Semi-enclosed coastal lagoons are interesting environmental laboratories for studies on the relationships of the various ecological factors that define their unique characteristics. They show distinct variations in their physio-chemical environment and biological communities in response to intense anthropogenic excursions in lure of the promise of newer economic capabilities. These productive ecotones are constituted of a mixture of marine, brackish and freshwater indigenous and non-indigenous species of biota. Lagoonal sediments are critically important habitats for study because of their large extent, and the fact that they support a dense and diverse assemblage of organisms. Several researches have shown that the sediments, providing a plethora of microhabitats, call for extensive studies on them and their contributions to the Lagoonal ecology [1].

However, the dwindling numbers of benthic organisms in lagoons due to human interferences has been critically cornered as a major issue of concern. Under such circumstances, a detailed study into the relationships between the biotic and abiotic realms is the need of the hour. The objective of this work is to bring forth the preliminary relationships between two critical sediment logical parameters-Total Organic Carbon and the Grain sizes with the macro faunal and micro faunal benthos in Lagoonal sediments.

Study Area

The area from the channel entrance of Pulicat lagoon (the second largest brackishwater lagoon in the south-east Indian coast) to the Bay of Bengal (Figure 1) has been selected for our study. This dynamic zone of the lagoon is very often under the greatest physical stress of the tides and waves, combined with the progressive increase in pollution from the wastes brought in from adjoining Buckingham canal. The periodic closure of the mouth of the lagoon has been attributed to continuous supply of silt. This has drastically reduced the water depth, affecting ambient hydrological conditions and decreasing productivity. The absence of dilution by freshwater of the wastes brought in by the Buckingham Canal is attributable to inconsistent run-off from the rivers entering the lagoon.


Figure 1: Study area and sampling locations.

Keeping these in mind, sampling points have been selected at an interval of 300 kms in the North, East and South of the mouth of the lagoon in addition to a sampling location very near the mouth of the lagoon. It is presumed that, while the former may represent unpolluted marine conditions, the latter could be representative of a slightly polluted brackish water condition.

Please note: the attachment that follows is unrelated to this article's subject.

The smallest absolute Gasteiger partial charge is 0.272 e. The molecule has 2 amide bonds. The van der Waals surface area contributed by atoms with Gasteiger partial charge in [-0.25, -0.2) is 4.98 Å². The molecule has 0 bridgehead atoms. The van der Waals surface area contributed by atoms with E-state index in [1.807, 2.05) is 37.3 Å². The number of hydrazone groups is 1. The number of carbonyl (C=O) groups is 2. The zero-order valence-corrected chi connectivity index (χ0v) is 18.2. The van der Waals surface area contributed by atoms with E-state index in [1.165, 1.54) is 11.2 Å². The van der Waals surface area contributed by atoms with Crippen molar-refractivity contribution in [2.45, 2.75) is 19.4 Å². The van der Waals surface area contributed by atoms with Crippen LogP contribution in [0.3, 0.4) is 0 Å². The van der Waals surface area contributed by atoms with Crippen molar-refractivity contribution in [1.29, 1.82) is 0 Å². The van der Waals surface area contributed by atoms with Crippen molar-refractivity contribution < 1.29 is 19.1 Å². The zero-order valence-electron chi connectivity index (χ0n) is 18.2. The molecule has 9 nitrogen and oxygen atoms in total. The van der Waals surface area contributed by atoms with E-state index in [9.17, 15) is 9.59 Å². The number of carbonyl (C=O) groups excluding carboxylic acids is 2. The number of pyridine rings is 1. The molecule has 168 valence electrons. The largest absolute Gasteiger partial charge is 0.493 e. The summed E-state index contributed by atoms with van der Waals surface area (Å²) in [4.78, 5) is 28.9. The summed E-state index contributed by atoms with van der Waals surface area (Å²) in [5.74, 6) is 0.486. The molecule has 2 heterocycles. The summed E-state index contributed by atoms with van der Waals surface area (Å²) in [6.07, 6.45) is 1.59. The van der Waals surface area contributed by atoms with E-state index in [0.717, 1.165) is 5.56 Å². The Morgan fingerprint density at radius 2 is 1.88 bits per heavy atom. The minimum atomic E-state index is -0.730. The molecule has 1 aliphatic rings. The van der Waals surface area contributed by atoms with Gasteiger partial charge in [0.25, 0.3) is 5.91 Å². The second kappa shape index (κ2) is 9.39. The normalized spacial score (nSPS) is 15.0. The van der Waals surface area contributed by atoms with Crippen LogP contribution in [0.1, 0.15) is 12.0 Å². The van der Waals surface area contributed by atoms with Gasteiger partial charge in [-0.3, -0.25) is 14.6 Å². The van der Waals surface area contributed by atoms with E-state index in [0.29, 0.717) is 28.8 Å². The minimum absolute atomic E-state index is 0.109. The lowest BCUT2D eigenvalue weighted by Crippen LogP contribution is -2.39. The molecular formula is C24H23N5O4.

The sediment samples in the sea were collected using Grab sampler and the along shore sediment samples were collected using core sampler. The surface and bottom water samples and sediment samples were collected in parallel and perpendicular transects at 300 m from the mouth of the Pulicat lagoon into the open sea (Bay of Bengal) and along the shore at 300 m interval on April 28, 2005.

Sediment samples were collected and carefully segregated into two labeled polythene covers one for analyzing benthic organisms and the other for total organic carbon analysis. The samples for benthic analysis were preserved using 5% formalin and the samples for total organic carbon analysis was preserved in ice.

The sediment samples were air dried in clean labeled polyethylene trays and then analyzed for sediment composition i.e., sand: silt: clay ratio by Griffith. The frozen sediment samples for total organic carbon analysis were then air dried and analyzed for percentage of total organic carbon by employing the method devised [2]. Sediment samples were wet-sieved using specified sieves for macro benthic (500 m) and meiobenthic (63 m) organisms. The specificity in the sieving procedure lies in the mesh size of the sieves used. The benthic organisms were identified based on the keys and guides available for different groups and then quantified for each sample.